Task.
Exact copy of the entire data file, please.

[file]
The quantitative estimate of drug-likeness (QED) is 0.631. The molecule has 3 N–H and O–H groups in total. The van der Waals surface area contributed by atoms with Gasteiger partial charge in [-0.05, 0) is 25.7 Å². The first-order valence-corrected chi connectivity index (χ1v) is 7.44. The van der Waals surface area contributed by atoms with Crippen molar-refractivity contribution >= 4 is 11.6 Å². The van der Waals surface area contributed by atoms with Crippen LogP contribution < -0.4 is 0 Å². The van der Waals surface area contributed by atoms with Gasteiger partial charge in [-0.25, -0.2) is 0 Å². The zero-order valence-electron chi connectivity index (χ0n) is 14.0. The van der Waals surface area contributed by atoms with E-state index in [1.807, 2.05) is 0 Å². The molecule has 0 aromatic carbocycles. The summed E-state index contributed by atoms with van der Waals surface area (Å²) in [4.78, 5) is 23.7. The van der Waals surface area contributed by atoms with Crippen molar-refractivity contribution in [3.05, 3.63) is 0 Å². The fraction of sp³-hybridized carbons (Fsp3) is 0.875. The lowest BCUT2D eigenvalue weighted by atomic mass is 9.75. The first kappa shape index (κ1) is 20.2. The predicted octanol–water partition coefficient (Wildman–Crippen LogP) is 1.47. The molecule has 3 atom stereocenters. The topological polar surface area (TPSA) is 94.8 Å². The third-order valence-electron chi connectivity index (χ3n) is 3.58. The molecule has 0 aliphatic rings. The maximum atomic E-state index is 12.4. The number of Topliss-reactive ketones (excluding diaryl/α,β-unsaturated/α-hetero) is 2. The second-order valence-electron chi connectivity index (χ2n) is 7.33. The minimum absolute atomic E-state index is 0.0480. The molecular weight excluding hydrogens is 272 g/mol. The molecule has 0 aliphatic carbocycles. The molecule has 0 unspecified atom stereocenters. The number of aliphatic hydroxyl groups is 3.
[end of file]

The quantitative estimate of drug-likeness (QED) is 0.631. The molecule has 3 N–H and O–H groups in total. The van der Waals surface area contributed by atoms with Gasteiger partial charge in [-0.05, 0) is 25.7 Å². The first-order valence-corrected chi connectivity index (χ1v) is 7.44. The van der Waals surface area contributed by atoms with Crippen molar-refractivity contribution >= 4 is 11.6 Å². The van der Waals surface area contributed by atoms with Crippen LogP contribution < -0.4 is 0 Å². The van der Waals surface area contributed by atoms with Gasteiger partial charge in [-0.25, -0.2) is 0 Å². The zero-order valence-electron chi connectivity index (χ0n) is 14.0. The van der Waals surface area contributed by atoms with E-state index in [1.807, 2.05) is 0 Å². The molecule has 0 aromatic carbocycles. The summed E-state index contributed by atoms with van der Waals surface area (Å²) in [4.78, 5) is 23.7. The van der Waals surface area contributed by atoms with Crippen molar-refractivity contribution in [3.05, 3.63) is 0 Å². The fraction of sp³-hybridized carbons (Fsp3) is 0.875. The lowest BCUT2D eigenvalue weighted by atomic mass is 9.75. The first kappa shape index (κ1) is 20.2. The predicted octanol–water partition coefficient (Wildman–Crippen LogP) is 1.47. The molecule has 3 atom stereocenters. The topological polar surface area (TPSA) is 94.8 Å². The third-order valence-electron chi connectivity index (χ3n) is 3.58. The molecule has 0 aliphatic rings. The maximum atomic E-state index is 12.4. The number of Topliss-reactive ketones (excluding diaryl/α,β-unsaturated/α-hetero) is 2. The second-order valence-electron chi connectivity index (χ2n) is 7.33. The minimum absolute atomic E-state index is 0.0480. The molecular weight excluding hydrogens is 272 g/mol. The molecule has 0 aliphatic carbocycles. The molecule has 0 unspecified atom stereocenters. The number of aliphatic hydroxyl groups is 3.